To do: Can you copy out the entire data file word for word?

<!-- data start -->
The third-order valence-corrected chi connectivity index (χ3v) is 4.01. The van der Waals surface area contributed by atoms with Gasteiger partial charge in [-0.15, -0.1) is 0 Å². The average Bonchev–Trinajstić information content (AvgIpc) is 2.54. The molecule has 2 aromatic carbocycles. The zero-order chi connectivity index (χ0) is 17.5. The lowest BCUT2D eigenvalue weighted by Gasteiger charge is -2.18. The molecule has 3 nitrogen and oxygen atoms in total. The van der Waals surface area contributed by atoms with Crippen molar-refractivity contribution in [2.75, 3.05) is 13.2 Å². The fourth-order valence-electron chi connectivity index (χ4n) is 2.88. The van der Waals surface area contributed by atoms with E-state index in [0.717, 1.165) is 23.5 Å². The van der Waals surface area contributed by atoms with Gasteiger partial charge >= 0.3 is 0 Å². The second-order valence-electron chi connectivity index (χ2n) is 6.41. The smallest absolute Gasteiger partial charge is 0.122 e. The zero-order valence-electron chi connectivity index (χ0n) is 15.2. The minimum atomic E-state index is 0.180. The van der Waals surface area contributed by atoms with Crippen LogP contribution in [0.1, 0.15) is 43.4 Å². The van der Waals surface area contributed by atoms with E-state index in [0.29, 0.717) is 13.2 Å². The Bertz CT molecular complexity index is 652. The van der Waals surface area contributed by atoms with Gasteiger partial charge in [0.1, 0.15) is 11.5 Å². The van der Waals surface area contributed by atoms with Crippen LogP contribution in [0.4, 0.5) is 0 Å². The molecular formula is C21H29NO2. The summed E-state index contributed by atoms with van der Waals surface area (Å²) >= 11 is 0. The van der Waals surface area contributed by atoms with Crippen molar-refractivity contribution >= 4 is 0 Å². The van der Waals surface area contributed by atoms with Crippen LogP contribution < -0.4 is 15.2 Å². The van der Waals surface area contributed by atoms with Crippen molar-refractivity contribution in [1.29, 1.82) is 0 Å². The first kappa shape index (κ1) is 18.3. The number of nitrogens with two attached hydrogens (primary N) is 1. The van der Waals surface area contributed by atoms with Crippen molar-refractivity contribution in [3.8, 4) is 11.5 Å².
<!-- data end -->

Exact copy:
The third-order valence-corrected chi connectivity index (χ3v) is 4.01. The van der Waals surface area contributed by atoms with Gasteiger partial charge in [-0.15, -0.1) is 0 Å². The average Bonchev–Trinajstić information content (AvgIpc) is 2.54. The molecule has 2 aromatic carbocycles. The zero-order chi connectivity index (χ0) is 17.5. The lowest BCUT2D eigenvalue weighted by Gasteiger charge is -2.18. The molecule has 3 nitrogen and oxygen atoms in total. The van der Waals surface area contributed by atoms with Crippen molar-refractivity contribution in [2.75, 3.05) is 13.2 Å². The fourth-order valence-electron chi connectivity index (χ4n) is 2.88. The van der Waals surface area contributed by atoms with E-state index in [0.717, 1.165) is 23.5 Å². The van der Waals surface area contributed by atoms with Gasteiger partial charge >= 0.3 is 0 Å². The second-order valence-electron chi connectivity index (χ2n) is 6.41. The smallest absolute Gasteiger partial charge is 0.122 e. The zero-order valence-electron chi connectivity index (χ0n) is 15.2. The minimum atomic E-state index is 0.180. The van der Waals surface area contributed by atoms with Crippen LogP contribution in [0.1, 0.15) is 43.4 Å². The van der Waals surface area contributed by atoms with E-state index in [0.29, 0.717) is 13.2 Å². The Bertz CT molecular complexity index is 652. The van der Waals surface area contributed by atoms with Gasteiger partial charge in [0.1, 0.15) is 11.5 Å². The van der Waals surface area contributed by atoms with Crippen LogP contribution in [0.4, 0.5) is 0 Å². The molecular formula is C21H29NO2. The summed E-state index contributed by atoms with van der Waals surface area (Å²) >= 11 is 0. The van der Waals surface area contributed by atoms with Crippen molar-refractivity contribution >= 4 is 0 Å². The van der Waals surface area contributed by atoms with Crippen LogP contribution < -0.4 is 15.2 Å². The van der Waals surface area contributed by atoms with Crippen molar-refractivity contribution in [1.29, 1.82) is 0 Å². The first kappa shape index (κ1) is 18.3. The number of nitrogens with two attached hydrogens (primary N) is 1. The van der Waals surface area contributed by atoms with Crippen molar-refractivity contribution in [3.8, 4) is 11.5 Å².